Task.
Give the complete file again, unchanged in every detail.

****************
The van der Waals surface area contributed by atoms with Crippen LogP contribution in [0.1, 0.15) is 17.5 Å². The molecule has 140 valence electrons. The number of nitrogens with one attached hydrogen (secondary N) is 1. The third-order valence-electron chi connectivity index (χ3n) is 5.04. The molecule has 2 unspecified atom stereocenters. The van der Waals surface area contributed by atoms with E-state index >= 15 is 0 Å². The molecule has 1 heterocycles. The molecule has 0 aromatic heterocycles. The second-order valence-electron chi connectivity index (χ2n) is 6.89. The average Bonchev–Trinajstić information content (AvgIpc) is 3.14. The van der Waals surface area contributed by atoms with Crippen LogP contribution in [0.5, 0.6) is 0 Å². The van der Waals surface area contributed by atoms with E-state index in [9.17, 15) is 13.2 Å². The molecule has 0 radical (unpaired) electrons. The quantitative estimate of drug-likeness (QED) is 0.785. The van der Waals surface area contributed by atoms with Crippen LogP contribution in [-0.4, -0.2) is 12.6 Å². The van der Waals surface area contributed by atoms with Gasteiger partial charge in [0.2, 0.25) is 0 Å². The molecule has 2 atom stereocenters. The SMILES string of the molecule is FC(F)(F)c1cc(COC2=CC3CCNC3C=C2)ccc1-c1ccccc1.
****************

The van der Waals surface area contributed by atoms with Crippen LogP contribution in [0.1, 0.15) is 17.5 Å². The molecule has 140 valence electrons. The number of nitrogens with one attached hydrogen (secondary N) is 1. The third-order valence-electron chi connectivity index (χ3n) is 5.04. The molecule has 2 unspecified atom stereocenters. The van der Waals surface area contributed by atoms with E-state index >= 15 is 0 Å². The molecule has 1 heterocycles. The molecule has 0 aromatic heterocycles. The second-order valence-electron chi connectivity index (χ2n) is 6.89. The average Bonchev–Trinajstić information content (AvgIpc) is 3.14. The van der Waals surface area contributed by atoms with Crippen LogP contribution in [0.5, 0.6) is 0 Å². The van der Waals surface area contributed by atoms with E-state index in [9.17, 15) is 13.2 Å². The molecule has 0 radical (unpaired) electrons. The quantitative estimate of drug-likeness (QED) is 0.785. The van der Waals surface area contributed by atoms with Crippen LogP contribution in [-0.4, -0.2) is 12.6 Å². The van der Waals surface area contributed by atoms with Gasteiger partial charge in [0.2, 0.25) is 0 Å². The molecule has 2 atom stereocenters. The SMILES string of the molecule is FC(F)(F)c1cc(COC2=CC3CCNC3C=C2)ccc1-c1ccccc1.